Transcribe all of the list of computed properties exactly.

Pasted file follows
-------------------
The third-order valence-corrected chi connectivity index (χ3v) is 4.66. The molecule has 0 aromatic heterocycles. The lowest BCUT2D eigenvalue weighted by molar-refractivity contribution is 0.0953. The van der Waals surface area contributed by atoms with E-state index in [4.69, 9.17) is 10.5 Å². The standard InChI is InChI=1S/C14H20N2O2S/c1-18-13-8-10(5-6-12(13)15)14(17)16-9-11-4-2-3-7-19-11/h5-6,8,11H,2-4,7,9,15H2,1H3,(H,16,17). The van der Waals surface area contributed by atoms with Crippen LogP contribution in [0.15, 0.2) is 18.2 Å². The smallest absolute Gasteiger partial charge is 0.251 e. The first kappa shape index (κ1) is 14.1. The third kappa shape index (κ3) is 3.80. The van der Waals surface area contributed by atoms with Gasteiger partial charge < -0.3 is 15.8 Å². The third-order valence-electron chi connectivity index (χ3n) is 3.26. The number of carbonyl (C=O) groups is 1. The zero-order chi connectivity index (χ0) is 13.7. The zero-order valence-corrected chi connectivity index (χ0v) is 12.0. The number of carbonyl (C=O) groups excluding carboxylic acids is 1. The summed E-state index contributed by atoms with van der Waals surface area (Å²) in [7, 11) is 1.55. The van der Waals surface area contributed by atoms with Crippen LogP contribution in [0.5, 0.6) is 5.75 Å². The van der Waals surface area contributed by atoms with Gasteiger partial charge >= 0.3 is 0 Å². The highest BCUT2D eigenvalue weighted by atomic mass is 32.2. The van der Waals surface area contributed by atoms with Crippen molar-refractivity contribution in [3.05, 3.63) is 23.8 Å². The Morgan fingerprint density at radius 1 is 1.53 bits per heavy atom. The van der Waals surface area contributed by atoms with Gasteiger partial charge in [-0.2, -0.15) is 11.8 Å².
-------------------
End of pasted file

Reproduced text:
The third-order valence-corrected chi connectivity index (χ3v) is 4.66. The molecule has 0 aromatic heterocycles. The lowest BCUT2D eigenvalue weighted by molar-refractivity contribution is 0.0953. The van der Waals surface area contributed by atoms with E-state index in [4.69, 9.17) is 10.5 Å². The standard InChI is InChI=1S/C14H20N2O2S/c1-18-13-8-10(5-6-12(13)15)14(17)16-9-11-4-2-3-7-19-11/h5-6,8,11H,2-4,7,9,15H2,1H3,(H,16,17). The van der Waals surface area contributed by atoms with Crippen LogP contribution in [0.15, 0.2) is 18.2 Å². The smallest absolute Gasteiger partial charge is 0.251 e. The first kappa shape index (κ1) is 14.1. The third kappa shape index (κ3) is 3.80. The van der Waals surface area contributed by atoms with Gasteiger partial charge < -0.3 is 15.8 Å². The third-order valence-electron chi connectivity index (χ3n) is 3.26. The number of carbonyl (C=O) groups is 1. The zero-order chi connectivity index (χ0) is 13.7. The zero-order valence-corrected chi connectivity index (χ0v) is 12.0. The number of carbonyl (C=O) groups excluding carboxylic acids is 1. The summed E-state index contributed by atoms with van der Waals surface area (Å²) in [7, 11) is 1.55. The van der Waals surface area contributed by atoms with Crippen LogP contribution in [0.5, 0.6) is 5.75 Å². The van der Waals surface area contributed by atoms with Gasteiger partial charge >= 0.3 is 0 Å². The highest BCUT2D eigenvalue weighted by atomic mass is 32.2. The van der Waals surface area contributed by atoms with Crippen molar-refractivity contribution in [3.05, 3.63) is 23.8 Å². The Morgan fingerprint density at radius 1 is 1.53 bits per heavy atom. The van der Waals surface area contributed by atoms with Gasteiger partial charge in [-0.2, -0.15) is 11.8 Å².